Threat to Survival
The Northern Fur Seal has always been and continues to be a provider of sustenance to the Aleutian population. The natives maintain responsible practices to include the same Aleut hunting ritual, even today, which is to round up gangs of young male straight to their demise— which is almost as “easy as clubbing a baby seal.” However, outsiders to seal island have not shown such discipline as “a century of overhunting [which] nearly wiped out the species [leading to] the world’s first wildlife conservation treaty [signed in 1911]” (Ryan, 2016).
Nowadays. As before, the Northern Fur Seal faces a dire challenge. The St. Paul seal population has seen a steady decline. University of British Columbia fur seal researcher, Andrew Trites, estimates an 80% the seal population decline over yesteryear, in the article, “The Case of the Vanishing Seals: An Alaskan Island Mystery.” Trites adds, “If you go out for the first time, you’re probably just amazed [but ten years earlier one would wonder] ‘What happened?’ [adding if one went back fifty years one would claim] ‘There’s a disaster’” (Ryan, 2016). Also, the article notes some natives claim the fishing industry that descends on the area are to blame for the dwindling supply of quality fish. The declining nutrients provided by the fish has led to underfed seal pups, which had led to a sickly and dying population. Narratives of distrust and blame of alien invaders may be easy to believe; they are not the worst culprit. The science community believes a different perpetrator is to blame, one not as easy to identify as foreign trespassers. The true threat is the warming ocean water which leads to fish migration, which forces mother seals to travel further away to seek food for her developing offspring. Of course, some change to water temperatures is natural, but the current rate does not match a simple environmental shift. But, “what if the monsters come? [Understand monsters are real and often] we are the monsters” (Reeves, 2011). Do not fret; all hope is not lost—YET.
The following practical steps can go a long way toward saving the Northern Fur Seals, other species, and other substantial impacts of Global Warming. The first step is to increase awareness of the self and communities through increased scientific education; science is a necessity: “Make Science (and the World) Cool Again.” The second step, leave the science to the scientists, remove the political narratives from interfering. The third step, change the narrative. Humanity is a fickle beast of burden and tends to into plenty they can’t see, explain, or understand. Masses encourage building walls, buying guns, and praying to deities for unseen threats without much credible scientific evidence to support such beliefs— “just in case.” The fourth, and final, the step is to simply to seek out and implement an awareness of environmentally friendly practices. In fact, one would tend to think wall builders, gun lovers, and deity believers would agree it is best to care for the world even if only “just in case.” Change the narrative, change the world.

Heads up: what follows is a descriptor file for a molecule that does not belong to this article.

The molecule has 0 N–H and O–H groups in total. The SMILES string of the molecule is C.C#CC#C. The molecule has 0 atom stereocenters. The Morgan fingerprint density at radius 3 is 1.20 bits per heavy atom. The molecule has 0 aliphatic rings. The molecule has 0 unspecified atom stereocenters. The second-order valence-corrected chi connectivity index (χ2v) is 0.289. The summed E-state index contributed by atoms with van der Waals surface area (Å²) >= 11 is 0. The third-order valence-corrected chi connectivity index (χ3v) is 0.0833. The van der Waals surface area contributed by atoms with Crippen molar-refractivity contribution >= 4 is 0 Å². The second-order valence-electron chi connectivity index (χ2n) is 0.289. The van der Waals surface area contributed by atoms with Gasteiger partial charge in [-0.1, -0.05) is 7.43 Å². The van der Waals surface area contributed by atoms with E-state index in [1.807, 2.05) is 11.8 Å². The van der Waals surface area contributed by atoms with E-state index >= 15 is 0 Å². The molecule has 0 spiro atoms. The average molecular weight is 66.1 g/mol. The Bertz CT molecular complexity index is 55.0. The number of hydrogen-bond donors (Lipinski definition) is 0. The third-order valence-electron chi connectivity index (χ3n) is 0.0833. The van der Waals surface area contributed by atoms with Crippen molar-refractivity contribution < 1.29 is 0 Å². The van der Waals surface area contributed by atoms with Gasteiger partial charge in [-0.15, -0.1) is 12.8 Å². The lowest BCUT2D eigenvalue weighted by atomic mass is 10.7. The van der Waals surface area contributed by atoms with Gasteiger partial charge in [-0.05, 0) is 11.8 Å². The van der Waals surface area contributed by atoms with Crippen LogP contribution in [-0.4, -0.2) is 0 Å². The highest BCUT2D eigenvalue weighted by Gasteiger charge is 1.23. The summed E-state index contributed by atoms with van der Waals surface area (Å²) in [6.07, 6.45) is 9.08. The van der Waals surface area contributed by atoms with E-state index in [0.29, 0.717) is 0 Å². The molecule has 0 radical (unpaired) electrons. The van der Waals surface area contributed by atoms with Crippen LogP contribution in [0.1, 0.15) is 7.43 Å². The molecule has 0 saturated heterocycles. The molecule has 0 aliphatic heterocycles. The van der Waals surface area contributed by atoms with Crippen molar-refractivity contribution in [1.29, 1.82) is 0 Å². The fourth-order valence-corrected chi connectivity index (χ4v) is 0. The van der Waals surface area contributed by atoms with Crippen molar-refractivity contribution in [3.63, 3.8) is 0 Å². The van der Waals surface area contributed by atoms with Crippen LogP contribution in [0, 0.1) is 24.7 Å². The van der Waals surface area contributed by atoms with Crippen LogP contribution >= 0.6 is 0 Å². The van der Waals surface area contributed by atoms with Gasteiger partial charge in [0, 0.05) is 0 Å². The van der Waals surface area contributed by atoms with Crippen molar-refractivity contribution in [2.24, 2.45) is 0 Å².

To those wondering the moral of the tale, through the recount of the Northern Fur Seal’s “discovery” to the monster invasions, it is possible to increase awareness of the threat facing a magical species in a little-known world. Furthermore, historical lessons show that man will use scientific discovery to further his benefit even willing to forsake morality (by enslaving his fellow man) or even his long-term interest (by almost driving seals to extinction). However, those that seek to capitalize on science for profit are reluctant to make personal sacrifices until the collective societal conscience challenges them. Moreover, it was science that enabled humans a better life, a better world; thus, it is up to science to save the world, save humanity, from self-reluctance and greed. In blunter terms, to save humankind from himself—science must “seal” the deal.
Reeves, D. (2011). Slice of cherry. New York: Simon Pulse.
Ryan, J. (2016, February 29). The case of the vanishing seals: an Alaskan island mystery.
Torrey, B. B. (1983). Slaves of the harvest. TDX Corp.